Web Tools Weekly
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Issue #279  (Default Exports, Frameworks, Site Builders, Productivity)

One more thing it's good to know about ES6 modules is the fact that you are permitted to define a default export for each module. This pattern is taken from pre-ES6 module systems like CommonJS.

Here's one way a module can define its default value:

export default function (n1, n2) {
  return n1 + n2;
}

Here I'm exporting a function as the default. I could also do this by naming my function and then referencing it elsewhere in the file as the default:

function addFunc (n1, n2) {
  return n1 + n2;
}

export default addFunc;

So in my main.js file, I can import this function using any name I want:

import myAddFunc from '../js/secondary.js';

console.log(myAddFunc(5, 7)); // 12

Notice I've named the function myAddFunc even though it's exported as addFunc. This is permitted because it's the default.

A module can have only one default value and it can also export non-default bindings. For example, if my secondary.js file exported the addFunc() function as the default along with two other variables, I could import them all like this (notice the use of the comma and the curly braces):

import myAddFunc, { num1, num2 } from '../js/secondary.js';

console.log(myAddFunc(num1, num2));

When it comes to best practices for use of defaults, I feel there's some disagreement in the community about what's best. Nicolás Bevacqua recommends their use exclusively, using a single default at the bottom of your module to basically export your entire API. But Ben McCormick says named exports are better simply because naming stuff is better.

If you've never used pre-ES6 modules, you might also find this 2015 article by Kent C. Dodds useful because he clears up much of the confusion around the purpose of modules, which includes a discussion of default values.

Now on to this week's tools!

Many of my previous JavaScript/DOM tips have been released in e-books (EPUB, PDF, MOBI):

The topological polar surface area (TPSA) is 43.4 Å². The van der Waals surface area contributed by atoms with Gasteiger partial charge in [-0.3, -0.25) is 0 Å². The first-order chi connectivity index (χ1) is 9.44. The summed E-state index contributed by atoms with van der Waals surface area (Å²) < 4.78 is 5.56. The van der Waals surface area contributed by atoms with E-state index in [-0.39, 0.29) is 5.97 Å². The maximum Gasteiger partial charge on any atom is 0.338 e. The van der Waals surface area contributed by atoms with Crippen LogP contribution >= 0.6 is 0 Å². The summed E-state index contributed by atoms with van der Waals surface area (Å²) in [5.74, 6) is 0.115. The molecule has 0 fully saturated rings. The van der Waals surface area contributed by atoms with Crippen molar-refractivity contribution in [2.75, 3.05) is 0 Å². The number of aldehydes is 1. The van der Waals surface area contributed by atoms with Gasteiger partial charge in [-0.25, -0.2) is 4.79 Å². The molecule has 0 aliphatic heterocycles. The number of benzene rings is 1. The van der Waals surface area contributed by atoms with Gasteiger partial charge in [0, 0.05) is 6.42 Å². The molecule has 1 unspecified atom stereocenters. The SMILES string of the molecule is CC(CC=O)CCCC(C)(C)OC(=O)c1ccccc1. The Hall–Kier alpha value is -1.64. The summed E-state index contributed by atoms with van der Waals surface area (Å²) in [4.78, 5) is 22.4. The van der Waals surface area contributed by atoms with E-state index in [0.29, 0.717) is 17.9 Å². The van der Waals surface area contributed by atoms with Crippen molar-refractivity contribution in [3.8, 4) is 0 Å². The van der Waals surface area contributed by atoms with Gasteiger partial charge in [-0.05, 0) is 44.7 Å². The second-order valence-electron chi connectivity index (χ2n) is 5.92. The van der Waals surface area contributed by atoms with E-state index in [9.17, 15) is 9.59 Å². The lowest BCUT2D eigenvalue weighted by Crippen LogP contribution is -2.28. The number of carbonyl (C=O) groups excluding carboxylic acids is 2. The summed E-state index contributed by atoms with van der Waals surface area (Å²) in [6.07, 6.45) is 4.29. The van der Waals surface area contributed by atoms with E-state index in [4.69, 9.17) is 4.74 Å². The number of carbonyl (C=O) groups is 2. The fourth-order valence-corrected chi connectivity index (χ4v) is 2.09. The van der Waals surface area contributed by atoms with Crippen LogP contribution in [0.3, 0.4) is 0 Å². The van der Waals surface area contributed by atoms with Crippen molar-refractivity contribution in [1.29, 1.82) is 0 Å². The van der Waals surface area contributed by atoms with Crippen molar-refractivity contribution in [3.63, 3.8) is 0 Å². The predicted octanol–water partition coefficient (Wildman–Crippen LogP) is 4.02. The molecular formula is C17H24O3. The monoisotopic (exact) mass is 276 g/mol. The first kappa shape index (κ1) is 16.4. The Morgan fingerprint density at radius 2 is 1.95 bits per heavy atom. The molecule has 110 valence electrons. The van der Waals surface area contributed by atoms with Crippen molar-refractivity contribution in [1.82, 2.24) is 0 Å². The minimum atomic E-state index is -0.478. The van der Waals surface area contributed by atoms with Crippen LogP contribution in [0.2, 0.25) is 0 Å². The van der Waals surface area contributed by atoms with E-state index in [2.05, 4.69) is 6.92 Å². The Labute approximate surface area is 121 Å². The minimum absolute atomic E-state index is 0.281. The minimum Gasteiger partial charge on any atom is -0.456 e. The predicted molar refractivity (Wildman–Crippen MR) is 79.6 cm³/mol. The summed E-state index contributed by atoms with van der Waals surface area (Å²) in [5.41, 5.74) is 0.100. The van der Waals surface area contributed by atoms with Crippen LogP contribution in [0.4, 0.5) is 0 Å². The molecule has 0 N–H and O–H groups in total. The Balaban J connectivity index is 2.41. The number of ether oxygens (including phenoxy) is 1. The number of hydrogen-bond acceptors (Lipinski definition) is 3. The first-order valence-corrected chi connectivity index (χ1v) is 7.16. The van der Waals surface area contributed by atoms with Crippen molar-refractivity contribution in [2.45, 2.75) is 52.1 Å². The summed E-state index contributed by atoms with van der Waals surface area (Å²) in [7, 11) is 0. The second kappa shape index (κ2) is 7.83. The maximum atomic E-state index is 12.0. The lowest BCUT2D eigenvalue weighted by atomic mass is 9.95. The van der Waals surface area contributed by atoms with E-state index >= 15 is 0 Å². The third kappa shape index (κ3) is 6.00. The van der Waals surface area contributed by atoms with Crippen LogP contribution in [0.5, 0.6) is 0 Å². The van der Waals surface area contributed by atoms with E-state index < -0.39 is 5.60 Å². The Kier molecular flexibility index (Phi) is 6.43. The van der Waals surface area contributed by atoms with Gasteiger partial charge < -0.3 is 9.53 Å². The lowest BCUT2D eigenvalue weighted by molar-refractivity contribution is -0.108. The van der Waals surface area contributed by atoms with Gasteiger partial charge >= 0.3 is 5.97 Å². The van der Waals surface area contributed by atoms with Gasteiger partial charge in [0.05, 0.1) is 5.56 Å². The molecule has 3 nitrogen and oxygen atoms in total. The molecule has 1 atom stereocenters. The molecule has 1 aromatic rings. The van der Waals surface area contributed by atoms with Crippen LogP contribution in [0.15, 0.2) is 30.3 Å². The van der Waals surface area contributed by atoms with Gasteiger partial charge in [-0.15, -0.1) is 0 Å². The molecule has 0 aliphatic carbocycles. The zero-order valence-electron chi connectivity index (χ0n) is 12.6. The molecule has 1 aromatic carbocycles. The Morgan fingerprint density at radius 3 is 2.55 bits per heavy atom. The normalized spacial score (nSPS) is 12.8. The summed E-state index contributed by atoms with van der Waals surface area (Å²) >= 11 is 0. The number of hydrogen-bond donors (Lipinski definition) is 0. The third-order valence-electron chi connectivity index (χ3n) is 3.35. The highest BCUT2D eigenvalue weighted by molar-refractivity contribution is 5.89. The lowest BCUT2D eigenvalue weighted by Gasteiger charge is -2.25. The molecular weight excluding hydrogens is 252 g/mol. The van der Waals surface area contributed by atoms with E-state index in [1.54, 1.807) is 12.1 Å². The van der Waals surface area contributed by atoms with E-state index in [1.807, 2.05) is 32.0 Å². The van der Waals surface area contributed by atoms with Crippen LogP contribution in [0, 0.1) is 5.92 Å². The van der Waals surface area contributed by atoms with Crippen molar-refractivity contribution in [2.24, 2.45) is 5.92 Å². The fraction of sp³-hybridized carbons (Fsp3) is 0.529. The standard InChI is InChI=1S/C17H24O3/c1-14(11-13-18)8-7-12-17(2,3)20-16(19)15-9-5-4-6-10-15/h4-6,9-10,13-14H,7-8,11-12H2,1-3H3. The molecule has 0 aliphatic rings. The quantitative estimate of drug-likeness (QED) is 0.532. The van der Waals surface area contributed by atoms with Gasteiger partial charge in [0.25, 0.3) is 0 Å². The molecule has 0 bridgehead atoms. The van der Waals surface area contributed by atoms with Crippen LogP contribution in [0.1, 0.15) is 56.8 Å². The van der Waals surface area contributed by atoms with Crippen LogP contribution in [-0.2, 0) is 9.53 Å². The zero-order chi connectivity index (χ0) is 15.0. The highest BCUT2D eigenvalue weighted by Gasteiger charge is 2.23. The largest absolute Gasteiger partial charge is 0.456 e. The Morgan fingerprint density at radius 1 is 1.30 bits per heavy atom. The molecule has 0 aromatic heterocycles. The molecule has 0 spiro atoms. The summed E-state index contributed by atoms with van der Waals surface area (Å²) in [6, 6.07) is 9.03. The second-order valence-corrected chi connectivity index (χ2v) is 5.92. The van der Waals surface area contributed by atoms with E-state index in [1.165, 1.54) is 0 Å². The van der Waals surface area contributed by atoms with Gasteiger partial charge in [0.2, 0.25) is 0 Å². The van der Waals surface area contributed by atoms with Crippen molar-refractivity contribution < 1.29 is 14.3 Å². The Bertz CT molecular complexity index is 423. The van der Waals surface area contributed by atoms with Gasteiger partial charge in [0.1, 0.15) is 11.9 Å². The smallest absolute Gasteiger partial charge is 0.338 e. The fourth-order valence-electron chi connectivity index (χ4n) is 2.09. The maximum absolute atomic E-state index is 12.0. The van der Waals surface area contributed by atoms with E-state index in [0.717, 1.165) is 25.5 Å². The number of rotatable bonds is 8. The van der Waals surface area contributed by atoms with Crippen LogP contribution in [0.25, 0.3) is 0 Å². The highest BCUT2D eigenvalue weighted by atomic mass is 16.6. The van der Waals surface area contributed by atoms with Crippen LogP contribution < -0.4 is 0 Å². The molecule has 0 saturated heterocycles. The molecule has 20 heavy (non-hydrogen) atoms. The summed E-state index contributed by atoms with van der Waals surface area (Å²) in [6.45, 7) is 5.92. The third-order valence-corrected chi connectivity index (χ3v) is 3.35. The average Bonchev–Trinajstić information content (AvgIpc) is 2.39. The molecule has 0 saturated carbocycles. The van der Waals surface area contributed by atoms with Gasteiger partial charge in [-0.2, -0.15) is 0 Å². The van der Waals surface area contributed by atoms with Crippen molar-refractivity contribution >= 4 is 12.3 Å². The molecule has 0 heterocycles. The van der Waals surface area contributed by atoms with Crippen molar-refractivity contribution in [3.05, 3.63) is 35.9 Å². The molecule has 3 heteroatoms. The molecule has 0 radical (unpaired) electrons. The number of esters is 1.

JS & DOM Tips Volume 1 >
JS & DOM Tips Volume 2 >
JavaScript E-Books

Front-end Frameworks

UnderExpress
A free, responsive, ready-to-use website UI kit, built with Bootstrap 4.

Cruip
Free landing page templates for startups.

Falcon
An open source, platform-agnostic, PWA front-end library for building any type of website on any e-commerce platform.

Rebass
React primitive UI components built with styled-system (responsive, theme-based style props for building design systems with React).

React-UWP
React components that implement Microsoft's Universal Windows Platform (UWP) design.

Grommet
Now at version 2+ (details). Build responsive and accessible mobile-first projects for the web with an easy to use component library.

BURN
An opinionated React Native boilerplate.

Wired Elements
A set of common UI elements with a hand-drawn, sketchy look. Can be used for wireframes, mockups, or just a fun hand-drawn look.

React + Foundation
Foundation (the popular front-end framework) as React components.

Intro
An HTML theme built to showcase a developer's personal website.

react-desktop
A JavaScript library built on top of Facebook's React library that aims to bring a native desktop experience to the web, featuring many macOS Sierra and Windows 10 components.